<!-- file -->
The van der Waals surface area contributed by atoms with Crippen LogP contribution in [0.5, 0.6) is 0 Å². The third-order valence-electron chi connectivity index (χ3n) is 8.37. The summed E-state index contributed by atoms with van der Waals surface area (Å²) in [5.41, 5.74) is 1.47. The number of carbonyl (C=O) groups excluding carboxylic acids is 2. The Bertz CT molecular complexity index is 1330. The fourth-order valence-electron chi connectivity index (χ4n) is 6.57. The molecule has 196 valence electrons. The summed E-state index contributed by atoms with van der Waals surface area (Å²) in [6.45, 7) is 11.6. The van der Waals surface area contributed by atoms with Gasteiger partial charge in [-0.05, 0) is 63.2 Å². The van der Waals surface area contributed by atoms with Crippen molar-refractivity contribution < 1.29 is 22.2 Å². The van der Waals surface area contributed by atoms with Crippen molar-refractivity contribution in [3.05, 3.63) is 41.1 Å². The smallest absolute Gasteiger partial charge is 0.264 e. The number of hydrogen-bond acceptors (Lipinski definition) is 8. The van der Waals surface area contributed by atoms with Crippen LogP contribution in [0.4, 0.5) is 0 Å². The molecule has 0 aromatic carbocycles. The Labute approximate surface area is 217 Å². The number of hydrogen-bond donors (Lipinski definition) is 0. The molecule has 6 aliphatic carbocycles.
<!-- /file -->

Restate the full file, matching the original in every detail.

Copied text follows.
The van der Waals surface area contributed by atoms with Crippen LogP contribution in [0.5, 0.6) is 0 Å². The third-order valence-electron chi connectivity index (χ3n) is 8.37. The summed E-state index contributed by atoms with van der Waals surface area (Å²) in [5.41, 5.74) is 1.47. The number of carbonyl (C=O) groups excluding carboxylic acids is 2. The Bertz CT molecular complexity index is 1330. The fourth-order valence-electron chi connectivity index (χ4n) is 6.57. The molecule has 196 valence electrons. The summed E-state index contributed by atoms with van der Waals surface area (Å²) in [6.45, 7) is 11.6. The van der Waals surface area contributed by atoms with Gasteiger partial charge in [-0.05, 0) is 63.2 Å². The van der Waals surface area contributed by atoms with Crippen molar-refractivity contribution < 1.29 is 22.2 Å². The van der Waals surface area contributed by atoms with Crippen molar-refractivity contribution in [3.05, 3.63) is 41.1 Å². The smallest absolute Gasteiger partial charge is 0.264 e. The number of hydrogen-bond acceptors (Lipinski definition) is 8. The van der Waals surface area contributed by atoms with Crippen LogP contribution in [0.4, 0.5) is 0 Å². The molecule has 0 aromatic carbocycles. The Labute approximate surface area is 217 Å². The number of hydrogen-bond donors (Lipinski definition) is 0. The molecule has 6 aliphatic carbocycles.